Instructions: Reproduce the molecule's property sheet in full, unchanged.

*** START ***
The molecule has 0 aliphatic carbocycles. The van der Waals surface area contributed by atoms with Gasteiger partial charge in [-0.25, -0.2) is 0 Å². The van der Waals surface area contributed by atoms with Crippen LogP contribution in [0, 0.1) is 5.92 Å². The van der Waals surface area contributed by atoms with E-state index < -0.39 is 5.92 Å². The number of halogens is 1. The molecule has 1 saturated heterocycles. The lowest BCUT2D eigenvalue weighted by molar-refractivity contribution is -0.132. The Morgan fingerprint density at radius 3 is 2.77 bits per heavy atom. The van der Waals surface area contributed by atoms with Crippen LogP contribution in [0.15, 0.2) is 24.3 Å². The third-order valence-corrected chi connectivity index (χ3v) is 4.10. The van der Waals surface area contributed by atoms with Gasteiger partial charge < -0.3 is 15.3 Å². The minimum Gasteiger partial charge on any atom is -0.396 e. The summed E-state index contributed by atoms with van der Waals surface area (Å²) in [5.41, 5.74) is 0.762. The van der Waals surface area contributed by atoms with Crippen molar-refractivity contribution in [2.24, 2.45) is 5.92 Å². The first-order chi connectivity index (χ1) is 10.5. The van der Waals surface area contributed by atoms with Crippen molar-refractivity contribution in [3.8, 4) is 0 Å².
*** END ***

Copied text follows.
The molecule has 0 aliphatic carbocycles. The van der Waals surface area contributed by atoms with Gasteiger partial charge in [-0.25, -0.2) is 0 Å². The van der Waals surface area contributed by atoms with Crippen LogP contribution in [0, 0.1) is 5.92 Å². The van der Waals surface area contributed by atoms with E-state index < -0.39 is 5.92 Å². The number of halogens is 1. The molecule has 1 saturated heterocycles. The lowest BCUT2D eigenvalue weighted by molar-refractivity contribution is -0.132. The Morgan fingerprint density at radius 3 is 2.77 bits per heavy atom. The van der Waals surface area contributed by atoms with Crippen LogP contribution in [0.15, 0.2) is 24.3 Å². The third-order valence-corrected chi connectivity index (χ3v) is 4.10. The van der Waals surface area contributed by atoms with Gasteiger partial charge < -0.3 is 15.3 Å². The minimum Gasteiger partial charge on any atom is -0.396 e. The summed E-state index contributed by atoms with van der Waals surface area (Å²) in [5.41, 5.74) is 0.762. The van der Waals surface area contributed by atoms with Crippen molar-refractivity contribution in [2.24, 2.45) is 5.92 Å². The first-order chi connectivity index (χ1) is 10.5. The van der Waals surface area contributed by atoms with Crippen molar-refractivity contribution in [3.8, 4) is 0 Å².